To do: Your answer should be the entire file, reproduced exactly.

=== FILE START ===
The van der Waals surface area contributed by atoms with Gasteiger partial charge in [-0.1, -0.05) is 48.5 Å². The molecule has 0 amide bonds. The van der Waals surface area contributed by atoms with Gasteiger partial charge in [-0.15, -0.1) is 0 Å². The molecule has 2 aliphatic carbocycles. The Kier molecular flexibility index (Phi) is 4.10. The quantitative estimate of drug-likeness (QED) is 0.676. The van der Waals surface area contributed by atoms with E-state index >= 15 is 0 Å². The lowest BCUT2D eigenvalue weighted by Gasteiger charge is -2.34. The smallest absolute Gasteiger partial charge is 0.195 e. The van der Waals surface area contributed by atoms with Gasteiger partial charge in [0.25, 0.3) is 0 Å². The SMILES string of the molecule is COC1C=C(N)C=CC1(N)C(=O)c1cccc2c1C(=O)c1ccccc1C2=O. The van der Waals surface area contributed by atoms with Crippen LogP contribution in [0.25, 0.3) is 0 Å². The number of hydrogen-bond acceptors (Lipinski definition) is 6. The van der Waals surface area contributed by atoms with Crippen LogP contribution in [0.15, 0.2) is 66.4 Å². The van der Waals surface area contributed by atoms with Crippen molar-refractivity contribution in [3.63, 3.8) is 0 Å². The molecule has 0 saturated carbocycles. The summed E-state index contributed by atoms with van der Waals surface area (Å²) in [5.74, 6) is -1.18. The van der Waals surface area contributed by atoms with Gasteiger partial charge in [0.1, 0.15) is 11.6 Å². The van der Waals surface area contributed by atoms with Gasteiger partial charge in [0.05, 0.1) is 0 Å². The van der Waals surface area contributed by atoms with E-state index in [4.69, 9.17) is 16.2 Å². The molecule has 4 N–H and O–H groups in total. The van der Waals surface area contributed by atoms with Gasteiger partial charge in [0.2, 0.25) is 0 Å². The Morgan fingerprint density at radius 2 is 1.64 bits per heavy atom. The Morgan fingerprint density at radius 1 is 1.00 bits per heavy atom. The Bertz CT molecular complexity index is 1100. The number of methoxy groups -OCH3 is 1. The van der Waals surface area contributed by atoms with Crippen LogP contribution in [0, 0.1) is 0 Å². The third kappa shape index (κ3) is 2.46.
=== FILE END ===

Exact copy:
The van der Waals surface area contributed by atoms with Gasteiger partial charge in [-0.1, -0.05) is 48.5 Å². The molecule has 0 amide bonds. The van der Waals surface area contributed by atoms with Gasteiger partial charge in [-0.15, -0.1) is 0 Å². The molecule has 2 aliphatic carbocycles. The Kier molecular flexibility index (Phi) is 4.10. The quantitative estimate of drug-likeness (QED) is 0.676. The van der Waals surface area contributed by atoms with E-state index >= 15 is 0 Å². The lowest BCUT2D eigenvalue weighted by Gasteiger charge is -2.34. The smallest absolute Gasteiger partial charge is 0.195 e. The van der Waals surface area contributed by atoms with Gasteiger partial charge in [0.25, 0.3) is 0 Å². The SMILES string of the molecule is COC1C=C(N)C=CC1(N)C(=O)c1cccc2c1C(=O)c1ccccc1C2=O. The van der Waals surface area contributed by atoms with Crippen LogP contribution in [0.25, 0.3) is 0 Å². The number of hydrogen-bond acceptors (Lipinski definition) is 6. The van der Waals surface area contributed by atoms with Crippen LogP contribution in [0.15, 0.2) is 66.4 Å². The van der Waals surface area contributed by atoms with Crippen molar-refractivity contribution in [3.63, 3.8) is 0 Å². The molecule has 0 saturated carbocycles. The summed E-state index contributed by atoms with van der Waals surface area (Å²) in [5.74, 6) is -1.18. The van der Waals surface area contributed by atoms with Gasteiger partial charge in [0.1, 0.15) is 11.6 Å². The van der Waals surface area contributed by atoms with Gasteiger partial charge in [0.05, 0.1) is 0 Å². The van der Waals surface area contributed by atoms with E-state index in [4.69, 9.17) is 16.2 Å². The molecule has 4 N–H and O–H groups in total. The van der Waals surface area contributed by atoms with Gasteiger partial charge in [0.2, 0.25) is 0 Å². The Morgan fingerprint density at radius 2 is 1.64 bits per heavy atom. The Morgan fingerprint density at radius 1 is 1.00 bits per heavy atom. The Bertz CT molecular complexity index is 1100. The number of methoxy groups -OCH3 is 1. The van der Waals surface area contributed by atoms with Crippen LogP contribution in [0, 0.1) is 0 Å². The third kappa shape index (κ3) is 2.46.